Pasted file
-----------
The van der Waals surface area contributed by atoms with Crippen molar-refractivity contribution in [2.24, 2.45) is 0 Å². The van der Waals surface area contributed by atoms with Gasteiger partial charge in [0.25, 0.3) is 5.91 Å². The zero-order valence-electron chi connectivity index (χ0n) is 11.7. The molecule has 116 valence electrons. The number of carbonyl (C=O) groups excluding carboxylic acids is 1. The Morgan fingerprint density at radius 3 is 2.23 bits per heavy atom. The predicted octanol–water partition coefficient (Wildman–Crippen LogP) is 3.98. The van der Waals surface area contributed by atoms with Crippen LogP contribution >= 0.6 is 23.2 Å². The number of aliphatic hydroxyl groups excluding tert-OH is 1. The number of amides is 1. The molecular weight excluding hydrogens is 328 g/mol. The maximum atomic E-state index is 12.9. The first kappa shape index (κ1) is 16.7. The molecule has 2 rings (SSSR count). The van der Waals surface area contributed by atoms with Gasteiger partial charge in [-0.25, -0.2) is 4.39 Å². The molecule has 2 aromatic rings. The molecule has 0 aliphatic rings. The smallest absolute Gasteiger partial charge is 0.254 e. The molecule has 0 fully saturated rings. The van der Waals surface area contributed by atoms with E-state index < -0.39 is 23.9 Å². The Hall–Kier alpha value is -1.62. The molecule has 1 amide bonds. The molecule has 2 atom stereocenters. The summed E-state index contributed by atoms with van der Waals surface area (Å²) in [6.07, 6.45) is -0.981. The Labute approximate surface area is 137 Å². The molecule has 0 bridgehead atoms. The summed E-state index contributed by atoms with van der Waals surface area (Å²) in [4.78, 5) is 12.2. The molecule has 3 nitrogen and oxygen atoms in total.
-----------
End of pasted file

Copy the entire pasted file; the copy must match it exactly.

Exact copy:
The van der Waals surface area contributed by atoms with Crippen molar-refractivity contribution in [2.24, 2.45) is 0 Å². The van der Waals surface area contributed by atoms with Gasteiger partial charge in [0.25, 0.3) is 5.91 Å². The zero-order valence-electron chi connectivity index (χ0n) is 11.7. The molecule has 116 valence electrons. The number of carbonyl (C=O) groups excluding carboxylic acids is 1. The Morgan fingerprint density at radius 3 is 2.23 bits per heavy atom. The predicted octanol–water partition coefficient (Wildman–Crippen LogP) is 3.98. The van der Waals surface area contributed by atoms with Crippen LogP contribution >= 0.6 is 23.2 Å². The number of aliphatic hydroxyl groups excluding tert-OH is 1. The number of amides is 1. The molecular weight excluding hydrogens is 328 g/mol. The maximum atomic E-state index is 12.9. The first kappa shape index (κ1) is 16.7. The molecule has 2 rings (SSSR count). The van der Waals surface area contributed by atoms with Gasteiger partial charge in [-0.25, -0.2) is 4.39 Å². The molecule has 2 aromatic rings. The molecule has 0 aliphatic rings. The smallest absolute Gasteiger partial charge is 0.254 e. The molecule has 0 fully saturated rings. The van der Waals surface area contributed by atoms with E-state index < -0.39 is 23.9 Å². The Hall–Kier alpha value is -1.62. The molecule has 1 amide bonds. The molecule has 2 atom stereocenters. The summed E-state index contributed by atoms with van der Waals surface area (Å²) in [6.07, 6.45) is -0.981. The Labute approximate surface area is 137 Å². The molecule has 0 bridgehead atoms. The summed E-state index contributed by atoms with van der Waals surface area (Å²) in [4.78, 5) is 12.2. The molecule has 3 nitrogen and oxygen atoms in total.